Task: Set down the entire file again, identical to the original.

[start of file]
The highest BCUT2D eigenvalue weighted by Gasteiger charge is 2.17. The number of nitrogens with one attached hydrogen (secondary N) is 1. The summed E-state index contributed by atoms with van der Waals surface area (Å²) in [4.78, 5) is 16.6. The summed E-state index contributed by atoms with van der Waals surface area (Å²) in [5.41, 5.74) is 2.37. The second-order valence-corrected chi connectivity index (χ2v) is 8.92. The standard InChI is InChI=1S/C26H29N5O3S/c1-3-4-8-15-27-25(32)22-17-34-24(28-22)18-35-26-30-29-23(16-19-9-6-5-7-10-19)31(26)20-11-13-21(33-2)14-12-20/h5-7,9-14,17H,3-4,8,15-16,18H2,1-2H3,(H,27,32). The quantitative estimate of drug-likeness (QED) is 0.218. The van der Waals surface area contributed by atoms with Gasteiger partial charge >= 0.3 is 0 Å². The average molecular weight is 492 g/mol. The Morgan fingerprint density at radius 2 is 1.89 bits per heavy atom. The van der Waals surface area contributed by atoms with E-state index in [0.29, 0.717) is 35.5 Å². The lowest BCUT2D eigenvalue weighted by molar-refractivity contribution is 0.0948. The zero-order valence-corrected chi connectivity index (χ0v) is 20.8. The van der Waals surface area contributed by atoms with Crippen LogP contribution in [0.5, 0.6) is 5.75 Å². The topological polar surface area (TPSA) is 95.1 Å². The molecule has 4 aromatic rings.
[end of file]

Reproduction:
The highest BCUT2D eigenvalue weighted by Gasteiger charge is 2.17. The number of nitrogens with one attached hydrogen (secondary N) is 1. The summed E-state index contributed by atoms with van der Waals surface area (Å²) in [4.78, 5) is 16.6. The summed E-state index contributed by atoms with van der Waals surface area (Å²) in [5.41, 5.74) is 2.37. The second-order valence-corrected chi connectivity index (χ2v) is 8.92. The standard InChI is InChI=1S/C26H29N5O3S/c1-3-4-8-15-27-25(32)22-17-34-24(28-22)18-35-26-30-29-23(16-19-9-6-5-7-10-19)31(26)20-11-13-21(33-2)14-12-20/h5-7,9-14,17H,3-4,8,15-16,18H2,1-2H3,(H,27,32). The quantitative estimate of drug-likeness (QED) is 0.218. The van der Waals surface area contributed by atoms with Gasteiger partial charge >= 0.3 is 0 Å². The average molecular weight is 492 g/mol. The Morgan fingerprint density at radius 2 is 1.89 bits per heavy atom. The van der Waals surface area contributed by atoms with E-state index in [0.29, 0.717) is 35.5 Å². The lowest BCUT2D eigenvalue weighted by molar-refractivity contribution is 0.0948. The zero-order valence-corrected chi connectivity index (χ0v) is 20.8. The van der Waals surface area contributed by atoms with Crippen LogP contribution in [0.5, 0.6) is 5.75 Å². The topological polar surface area (TPSA) is 95.1 Å². The molecule has 4 aromatic rings.